Attempts to Decrease Mother-to-Infant Transfer of HIV in Underdeveloped Countries
HIV prevention ranks high on the priority list, especially among African nations that are seeing the highest rates of transmission. Challenges to implementing ways of preventing the transfer of HIV continue to crop up. One such challenge is in regards to HIV-positive women transferring the virus to their babies. Fortunately, for many communities, access to antiretroviral therapy means a measure of control over the spreading and transferring of HIV. It is in areas that are poor, isolated, and have limited medical resources where women are more likely to pass on the infection to their children.
Nigeria has continued to remain at the top of the list when it comes to death rates from HIV and also in the number of new infections each year. The nation is second only to South Africa for the number of HIV-positive children. To make matters worse, only 20% of those with HIV have access to antiretroviral treatments. Poverty certainly plays a part, and those in rural communities are even more limited in their access to certain types of medical care. One institute decided to implement an idea to help combat this growing problem.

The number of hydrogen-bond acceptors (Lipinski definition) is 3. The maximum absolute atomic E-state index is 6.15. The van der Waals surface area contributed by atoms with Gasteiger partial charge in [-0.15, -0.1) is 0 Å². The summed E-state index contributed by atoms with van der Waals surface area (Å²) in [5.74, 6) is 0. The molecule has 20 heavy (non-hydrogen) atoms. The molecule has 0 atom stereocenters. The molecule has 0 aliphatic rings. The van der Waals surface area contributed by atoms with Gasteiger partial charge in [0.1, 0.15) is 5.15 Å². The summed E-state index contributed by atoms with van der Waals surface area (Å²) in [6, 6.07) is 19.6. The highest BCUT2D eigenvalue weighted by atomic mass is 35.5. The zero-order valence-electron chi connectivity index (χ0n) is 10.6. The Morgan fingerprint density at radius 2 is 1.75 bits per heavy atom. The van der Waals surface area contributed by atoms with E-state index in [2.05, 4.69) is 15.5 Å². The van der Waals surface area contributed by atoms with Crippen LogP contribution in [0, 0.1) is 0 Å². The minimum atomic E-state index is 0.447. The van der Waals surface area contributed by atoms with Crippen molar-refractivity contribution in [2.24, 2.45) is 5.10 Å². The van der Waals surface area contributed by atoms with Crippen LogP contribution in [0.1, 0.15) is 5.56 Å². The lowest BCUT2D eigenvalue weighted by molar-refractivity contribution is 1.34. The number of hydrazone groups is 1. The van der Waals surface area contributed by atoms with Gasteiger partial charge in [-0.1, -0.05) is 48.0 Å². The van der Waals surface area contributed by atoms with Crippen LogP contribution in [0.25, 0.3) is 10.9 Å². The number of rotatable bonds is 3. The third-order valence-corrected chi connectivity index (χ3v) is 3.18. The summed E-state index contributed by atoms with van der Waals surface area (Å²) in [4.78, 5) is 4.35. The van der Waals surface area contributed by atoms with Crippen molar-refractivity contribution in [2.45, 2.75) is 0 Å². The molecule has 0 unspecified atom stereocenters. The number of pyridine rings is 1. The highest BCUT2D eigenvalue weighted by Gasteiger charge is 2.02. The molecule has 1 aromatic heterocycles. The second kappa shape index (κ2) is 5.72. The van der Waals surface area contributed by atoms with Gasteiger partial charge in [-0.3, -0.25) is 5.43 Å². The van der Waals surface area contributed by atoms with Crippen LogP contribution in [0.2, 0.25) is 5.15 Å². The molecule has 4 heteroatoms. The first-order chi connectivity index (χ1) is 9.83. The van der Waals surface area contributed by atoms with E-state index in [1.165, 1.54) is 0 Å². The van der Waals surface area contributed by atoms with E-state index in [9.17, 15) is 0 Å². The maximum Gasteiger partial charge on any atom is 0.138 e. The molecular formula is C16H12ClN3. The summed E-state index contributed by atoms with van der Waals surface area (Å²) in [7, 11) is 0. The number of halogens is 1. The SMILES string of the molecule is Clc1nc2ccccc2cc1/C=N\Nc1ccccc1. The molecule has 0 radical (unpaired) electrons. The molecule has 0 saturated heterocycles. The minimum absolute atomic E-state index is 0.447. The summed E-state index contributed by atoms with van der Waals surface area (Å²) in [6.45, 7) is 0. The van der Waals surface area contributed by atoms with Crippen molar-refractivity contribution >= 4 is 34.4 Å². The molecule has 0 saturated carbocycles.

Promoting Education, Screening, and Treatment to Prevent the Transfer of HIV
The idea was to efficiently provide medical testing, treatment, and education to those in rural communities. Women were given a package of services, and their husbands were also encouraged to get involved. Those in the villages who are responsible for providing healthcare were also instructed in how to provide a range of services. These included midwives, as their services are regularly sought after by those in the community. Cultural norms in certain areas include seeking medical attention and advice from individuals other than physicians.
The results of such efforts are promising. There was a decrease of nearly 75% in new infections for areas where this simple and cost-effective plan was put into practice. Results like this give hope that halting the spread of HIV can be achieved, even in regions where resources are limited. Such programs like this may be able to save many lives and have an influence on the transfer of HIV in developing lands.